[Album Review] TOPS- Sugar at the Gate
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Release Date: June 2nd, 2017
Label: Arbutus Records
Staying true to their fuzzy am-rock sound, ‘Sugar at The Gate’ is a welcomed continuation of their last album ‘Picture You Staring’ but with a little more kick. Being among the talented roster at Montreal’s Artibus Records (Grimes, Blue Hawaii, Sean Nicholas Savage), TOPS began their musical endeavours in Montreal, making a name for themselves within the Canadian indie scene. ‘Sugar at the Gate’ was recorded at Glamdale in Los Angeles, a mini-mansion and former brothel. This choice of location reflects the trashy-elegance that this album encompasses, and portrays a sense of faded glamour that is somber but still wistfully dreamy.

Lead single “Petals”, has Jane Penny’s breezy  vocals taking you into a daydream while David Carriere’s funk licks keep you moving along to the music. “Cutlass Cruiser”, exudes pop glamour at its finest; it is more upbeat than what we normally hear from TOPS, and it works. They took a similar up-tempo turn with “Day Glow Bimbo” which probably has the heaviest sounds that TOPS has ever produced.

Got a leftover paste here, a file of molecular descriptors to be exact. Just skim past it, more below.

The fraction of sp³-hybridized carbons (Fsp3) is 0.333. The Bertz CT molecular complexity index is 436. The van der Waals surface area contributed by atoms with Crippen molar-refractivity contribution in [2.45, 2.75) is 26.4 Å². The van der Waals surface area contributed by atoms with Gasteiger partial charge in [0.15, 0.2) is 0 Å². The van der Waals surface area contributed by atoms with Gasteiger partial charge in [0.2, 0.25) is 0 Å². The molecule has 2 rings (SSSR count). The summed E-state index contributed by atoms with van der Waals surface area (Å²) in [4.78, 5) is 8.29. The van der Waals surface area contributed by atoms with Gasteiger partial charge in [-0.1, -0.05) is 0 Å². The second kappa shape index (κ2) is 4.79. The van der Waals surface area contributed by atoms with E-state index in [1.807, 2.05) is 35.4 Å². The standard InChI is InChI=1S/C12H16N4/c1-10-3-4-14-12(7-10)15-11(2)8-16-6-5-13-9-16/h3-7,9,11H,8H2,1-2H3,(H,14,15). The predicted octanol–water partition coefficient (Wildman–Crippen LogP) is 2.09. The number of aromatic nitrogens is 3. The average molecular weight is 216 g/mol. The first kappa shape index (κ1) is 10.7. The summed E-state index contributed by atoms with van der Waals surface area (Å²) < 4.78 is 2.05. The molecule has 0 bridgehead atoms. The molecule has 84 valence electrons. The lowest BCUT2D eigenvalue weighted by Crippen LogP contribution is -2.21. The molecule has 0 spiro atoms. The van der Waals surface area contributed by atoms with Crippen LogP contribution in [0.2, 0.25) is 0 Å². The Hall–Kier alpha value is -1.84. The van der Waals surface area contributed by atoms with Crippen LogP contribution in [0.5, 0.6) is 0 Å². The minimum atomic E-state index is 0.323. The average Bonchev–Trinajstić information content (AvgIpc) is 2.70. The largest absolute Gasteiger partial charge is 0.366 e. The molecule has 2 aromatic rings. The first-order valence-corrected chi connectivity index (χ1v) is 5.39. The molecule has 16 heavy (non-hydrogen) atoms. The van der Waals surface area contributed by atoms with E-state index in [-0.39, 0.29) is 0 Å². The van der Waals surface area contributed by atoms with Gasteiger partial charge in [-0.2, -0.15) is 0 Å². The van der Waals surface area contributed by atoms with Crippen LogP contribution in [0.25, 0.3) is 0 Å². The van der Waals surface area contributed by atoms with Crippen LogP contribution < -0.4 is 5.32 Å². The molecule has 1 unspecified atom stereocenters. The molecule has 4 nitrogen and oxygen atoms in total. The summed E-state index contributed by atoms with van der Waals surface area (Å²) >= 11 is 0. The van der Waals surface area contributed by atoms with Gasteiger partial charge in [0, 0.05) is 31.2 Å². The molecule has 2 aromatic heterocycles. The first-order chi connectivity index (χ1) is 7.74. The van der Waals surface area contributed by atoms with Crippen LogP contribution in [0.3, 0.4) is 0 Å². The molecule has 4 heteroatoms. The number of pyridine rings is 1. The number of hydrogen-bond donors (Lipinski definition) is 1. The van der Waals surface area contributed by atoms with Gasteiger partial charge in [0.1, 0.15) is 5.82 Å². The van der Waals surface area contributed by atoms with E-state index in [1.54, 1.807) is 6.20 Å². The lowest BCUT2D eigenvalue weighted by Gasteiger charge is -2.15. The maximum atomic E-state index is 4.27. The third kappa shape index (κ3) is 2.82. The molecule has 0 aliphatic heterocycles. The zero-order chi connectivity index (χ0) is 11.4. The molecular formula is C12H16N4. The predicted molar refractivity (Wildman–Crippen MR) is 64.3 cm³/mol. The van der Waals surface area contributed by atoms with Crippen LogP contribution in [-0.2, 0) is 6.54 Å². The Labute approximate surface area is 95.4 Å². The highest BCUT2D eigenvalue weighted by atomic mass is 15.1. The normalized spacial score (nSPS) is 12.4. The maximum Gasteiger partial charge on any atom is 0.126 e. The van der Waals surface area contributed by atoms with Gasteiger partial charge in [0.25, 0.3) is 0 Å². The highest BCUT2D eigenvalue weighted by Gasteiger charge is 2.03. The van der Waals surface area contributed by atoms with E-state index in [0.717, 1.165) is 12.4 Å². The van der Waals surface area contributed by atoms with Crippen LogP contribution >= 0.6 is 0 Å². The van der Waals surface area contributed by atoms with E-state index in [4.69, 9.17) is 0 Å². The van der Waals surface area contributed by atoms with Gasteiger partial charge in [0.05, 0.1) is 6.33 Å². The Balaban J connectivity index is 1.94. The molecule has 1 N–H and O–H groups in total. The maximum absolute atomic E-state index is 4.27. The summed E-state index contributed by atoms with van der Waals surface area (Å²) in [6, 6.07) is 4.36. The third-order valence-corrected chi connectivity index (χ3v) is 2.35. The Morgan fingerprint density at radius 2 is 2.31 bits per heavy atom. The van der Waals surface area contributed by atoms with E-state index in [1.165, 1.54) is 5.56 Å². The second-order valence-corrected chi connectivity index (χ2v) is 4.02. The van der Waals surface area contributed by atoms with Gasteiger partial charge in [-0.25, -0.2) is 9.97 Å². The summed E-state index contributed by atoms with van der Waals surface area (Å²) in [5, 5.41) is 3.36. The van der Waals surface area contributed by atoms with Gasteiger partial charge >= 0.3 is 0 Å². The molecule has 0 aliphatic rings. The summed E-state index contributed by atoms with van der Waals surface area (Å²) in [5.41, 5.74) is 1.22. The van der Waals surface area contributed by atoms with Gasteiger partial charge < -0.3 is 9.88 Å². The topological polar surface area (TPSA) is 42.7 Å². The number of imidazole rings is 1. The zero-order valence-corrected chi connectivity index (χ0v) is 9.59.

With moments of lonely vocals in between the signature TOPS sound of un-pretentious and understated drums and guitar, “Hours Between” is in my opinion is the most emotionally charged track on the album.  As she reflects, “Nothing like a dream/It was true that you had something/I never wanted to let you in”, you hear the sound of vulnerability that comes with ill-fitted romance. “Marigold & Gray” is the most reminiscent of the sounds from ‘Picture Your Staring’, with a more ambient and doleful sound while “I Just Want to Make You Real” adds a touch of flute to this tone leaving you longing about past loves.

Overall, with Riley Flecks’ controlled and cool drumming style, David Carriere’s jangly, slightly funky guitar, and Jane Perry’s unmistakable vocals, this album showcases a profound grasp of pop fundamentals. It will definitely be enjoyed by anyone who appreciates the dreamy romantics of AM love songs and the moody restraint that TOPS continue to do to perfection.